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Why Was Evelyn Waugh “Apalled” By His Own Work?

The critics love Brideshead Revisited. As you know, it’s on the Time list–that’s why I’m reading it–but it’s also #80 on the Modern Library list of English-language novels in the 20th Century. Newsweek listed the novel as one of its 100 best books of world literature, and the BBC lists it at #45 on its literature list.

By all accounts, this is literature at its finest.

However, the novel’s author, Evelyn Waugh, wasn’t a fan of his own work. In 1950, he wrote to Graham Greene saying “I re-read Brideshead Revisited and was appalled.”

Waugh doesn’t even hold back criticizing the novel in the Brideshead Revisited preface:

“It was a bleak period of present privation and threatening disaster – the period of soya beans and Basic English — and in consequence the book is infused with a kind of gluttony, for food and wine, for the splendours of the recent past, and for rhetorical and ornamental language which now, with a full stomach, I find distasteful.”

Well, doesn’t that really just get you in the mood to read? The author himself trashing the novel in its very own preface.

How should one interpret this?

I think it’s pretty simple. We’re always our own worst critics. That’s just human nature.

So when an author says something he wrote sucks, I believe you have to take that with a grain of salt. Too many authors expect perfection from themselves and feel like failures when they don’t achieve that impossible standard.

Evelyn Waugh might not have been a fan of Brideshead Revisited, but most everyone else who read it is.

And that’s good enough for me.

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15 Comments Post a comment
  1. Reblogged this on oshriradhekrishnabole.

    Like

    May 7, 2015
  2. Reblogged this on Fonte da arte.

    Like

    May 7, 2015
  3. Susan #

    I wonder if he was reacting more to the time and the mental state in which he wrote it, rather than to the work itself. “That’s not who I am now, and I can’t believe that was ever me.”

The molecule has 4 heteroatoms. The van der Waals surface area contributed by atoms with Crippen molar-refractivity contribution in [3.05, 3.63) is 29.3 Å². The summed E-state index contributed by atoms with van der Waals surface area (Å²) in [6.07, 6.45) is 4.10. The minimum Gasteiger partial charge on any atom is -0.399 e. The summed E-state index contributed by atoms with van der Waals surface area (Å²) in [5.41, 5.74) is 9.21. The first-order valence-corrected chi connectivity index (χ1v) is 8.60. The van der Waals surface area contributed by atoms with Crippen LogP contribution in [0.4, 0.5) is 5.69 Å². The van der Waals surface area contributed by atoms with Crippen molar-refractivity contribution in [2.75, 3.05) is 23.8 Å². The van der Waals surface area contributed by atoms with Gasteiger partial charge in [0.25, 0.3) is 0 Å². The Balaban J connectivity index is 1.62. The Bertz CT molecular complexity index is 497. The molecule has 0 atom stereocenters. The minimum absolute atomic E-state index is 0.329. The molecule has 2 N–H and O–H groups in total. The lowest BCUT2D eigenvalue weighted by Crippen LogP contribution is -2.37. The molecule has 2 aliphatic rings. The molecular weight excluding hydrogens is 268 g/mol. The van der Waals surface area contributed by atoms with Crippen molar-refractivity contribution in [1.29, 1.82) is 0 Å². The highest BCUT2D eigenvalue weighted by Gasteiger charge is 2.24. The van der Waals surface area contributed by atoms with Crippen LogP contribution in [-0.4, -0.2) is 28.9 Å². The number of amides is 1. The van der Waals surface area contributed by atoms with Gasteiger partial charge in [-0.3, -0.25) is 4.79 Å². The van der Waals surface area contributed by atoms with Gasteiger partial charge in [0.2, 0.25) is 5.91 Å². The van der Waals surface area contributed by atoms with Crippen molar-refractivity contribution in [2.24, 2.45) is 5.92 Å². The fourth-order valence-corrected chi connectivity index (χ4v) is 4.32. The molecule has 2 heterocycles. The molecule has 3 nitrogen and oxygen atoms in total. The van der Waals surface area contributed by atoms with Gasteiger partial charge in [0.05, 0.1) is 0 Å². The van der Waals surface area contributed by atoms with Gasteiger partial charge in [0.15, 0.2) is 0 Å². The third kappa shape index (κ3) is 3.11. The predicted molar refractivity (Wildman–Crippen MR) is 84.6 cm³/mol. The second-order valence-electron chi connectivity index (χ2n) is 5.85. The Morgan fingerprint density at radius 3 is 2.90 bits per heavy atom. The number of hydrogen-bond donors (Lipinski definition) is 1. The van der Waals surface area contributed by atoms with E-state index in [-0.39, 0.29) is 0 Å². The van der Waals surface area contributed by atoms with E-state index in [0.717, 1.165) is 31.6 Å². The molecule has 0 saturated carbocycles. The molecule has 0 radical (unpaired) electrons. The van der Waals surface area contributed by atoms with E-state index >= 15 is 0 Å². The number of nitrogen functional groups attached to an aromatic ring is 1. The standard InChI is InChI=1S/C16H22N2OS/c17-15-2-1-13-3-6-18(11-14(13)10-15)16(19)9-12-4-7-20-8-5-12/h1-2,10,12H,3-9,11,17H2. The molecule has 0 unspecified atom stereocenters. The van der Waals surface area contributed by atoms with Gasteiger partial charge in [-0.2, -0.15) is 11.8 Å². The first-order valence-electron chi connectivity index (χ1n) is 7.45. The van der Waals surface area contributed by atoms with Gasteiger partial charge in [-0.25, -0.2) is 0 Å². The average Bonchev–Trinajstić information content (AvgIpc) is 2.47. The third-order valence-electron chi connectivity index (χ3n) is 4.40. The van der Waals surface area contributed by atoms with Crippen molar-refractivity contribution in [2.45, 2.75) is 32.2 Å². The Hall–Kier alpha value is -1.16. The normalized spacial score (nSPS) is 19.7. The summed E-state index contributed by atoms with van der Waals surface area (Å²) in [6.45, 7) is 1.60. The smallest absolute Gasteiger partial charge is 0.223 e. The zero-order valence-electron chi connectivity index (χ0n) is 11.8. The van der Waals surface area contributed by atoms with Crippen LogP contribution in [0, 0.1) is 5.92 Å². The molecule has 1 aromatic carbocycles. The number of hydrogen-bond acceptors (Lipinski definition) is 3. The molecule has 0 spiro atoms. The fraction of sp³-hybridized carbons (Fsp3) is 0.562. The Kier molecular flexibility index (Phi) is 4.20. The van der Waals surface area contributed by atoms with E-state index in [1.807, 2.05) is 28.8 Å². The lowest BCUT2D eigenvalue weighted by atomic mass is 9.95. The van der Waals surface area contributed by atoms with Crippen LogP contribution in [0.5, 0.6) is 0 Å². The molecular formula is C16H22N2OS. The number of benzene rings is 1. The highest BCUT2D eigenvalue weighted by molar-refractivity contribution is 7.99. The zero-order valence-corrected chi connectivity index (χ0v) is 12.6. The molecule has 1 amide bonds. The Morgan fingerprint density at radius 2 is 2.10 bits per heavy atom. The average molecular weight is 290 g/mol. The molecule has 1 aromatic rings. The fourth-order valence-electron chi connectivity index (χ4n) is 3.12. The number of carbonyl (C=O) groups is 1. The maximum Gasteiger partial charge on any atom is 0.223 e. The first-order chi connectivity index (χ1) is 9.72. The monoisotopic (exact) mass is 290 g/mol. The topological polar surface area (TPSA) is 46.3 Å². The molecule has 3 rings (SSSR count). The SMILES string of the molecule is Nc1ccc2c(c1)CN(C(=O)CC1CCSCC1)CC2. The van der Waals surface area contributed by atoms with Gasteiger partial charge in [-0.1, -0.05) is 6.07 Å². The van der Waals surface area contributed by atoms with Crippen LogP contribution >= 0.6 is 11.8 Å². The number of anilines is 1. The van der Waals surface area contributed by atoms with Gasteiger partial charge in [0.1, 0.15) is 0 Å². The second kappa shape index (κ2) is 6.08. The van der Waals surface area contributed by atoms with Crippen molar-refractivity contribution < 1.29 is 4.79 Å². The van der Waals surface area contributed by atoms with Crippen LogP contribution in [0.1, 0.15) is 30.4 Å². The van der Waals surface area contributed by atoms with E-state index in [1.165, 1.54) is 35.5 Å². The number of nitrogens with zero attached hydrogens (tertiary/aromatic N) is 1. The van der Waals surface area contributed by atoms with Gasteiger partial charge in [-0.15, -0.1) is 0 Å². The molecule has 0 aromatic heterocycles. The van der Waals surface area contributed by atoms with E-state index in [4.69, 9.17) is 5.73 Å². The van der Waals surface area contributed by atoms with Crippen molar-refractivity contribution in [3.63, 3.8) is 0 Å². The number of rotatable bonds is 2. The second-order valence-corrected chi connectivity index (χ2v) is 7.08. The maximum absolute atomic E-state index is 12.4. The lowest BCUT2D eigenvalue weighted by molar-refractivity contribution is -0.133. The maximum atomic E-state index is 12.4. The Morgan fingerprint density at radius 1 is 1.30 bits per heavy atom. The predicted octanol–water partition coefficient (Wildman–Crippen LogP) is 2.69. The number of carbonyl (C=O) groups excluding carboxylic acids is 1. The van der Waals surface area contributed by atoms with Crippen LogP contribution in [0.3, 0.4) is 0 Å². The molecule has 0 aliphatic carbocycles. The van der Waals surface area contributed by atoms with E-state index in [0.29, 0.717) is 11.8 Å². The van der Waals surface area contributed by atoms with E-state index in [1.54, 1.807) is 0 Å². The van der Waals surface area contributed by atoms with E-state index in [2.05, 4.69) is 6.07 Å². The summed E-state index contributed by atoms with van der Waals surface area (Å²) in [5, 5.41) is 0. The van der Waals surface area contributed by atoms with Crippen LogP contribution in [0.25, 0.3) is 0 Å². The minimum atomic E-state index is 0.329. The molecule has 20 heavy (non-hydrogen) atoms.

Liked by 3 people

    May 7, 2015
    • “Appalled” is such a strong word that I would think it would be more than that. But could be the case, sure.

      Like

      May 7, 2015
    • Couldn’t it be both? “I can’t believe I was ever such a person to write such an appalling piece.” Not that I think anything by Waugh is appalling, mind. I just think that the self-judgement and the writing-judgement are inextricably linked.

      Like

      May 8, 2015
  4. Super interesting!

    Liked by 1 person

    May 7, 2015
  5. Really enjoyed this one! Though it has been turned into tv series, my favourite one is still the 1st adaptation which had Castle Howard as Brideshead. The real house Waugh had in mind looks totally different though. The real book is also better than any tv series adaptation too!

    Like

    May 7, 2015
  6. Reblogged this on Book Geeks Anonymous and commented:
    Rest assured, writers! Even the masters hate their own stuff.

    Like

    May 8, 2015
  7. Reblogged this on Friends of the Library Mississauga and commented:
    Some days just need an indulgence in food, wine, the past and drop-dead gorgeous language….

    Like

    May 8, 2015
  8. Reblogged this on themonkseal.

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    May 9, 2015
  9. Let’s give hime a break… the war years in Britain were in fact very bleak. Jolly Old England and ‘stiff upper lip’ took a back seat to damp lodgings even amoung the aristocrats. It was a time of few creature comforts.

    Like

    May 9, 2015
  10. Very Interesting..Thanks

    Like

    May 12, 2015
  11. By 1950 apparently Waugh had aged a good deal more than his years and, as a convert, was becoming ever more devout and conservative in his outlook; this at a time when most people had voted for a changed post-war Britain, with a Welfare State and nationalisation; he must have felt out of step with them, yet, in bleak 1950 – there was still tough rationing – his book must have been a tonic.

    Like

    May 13, 2015
  12. Hi Robert – I’m going to reblog this post on August 10th – all credits & links in place of course. Thanks! A.K.

    Like

    June 1, 2015

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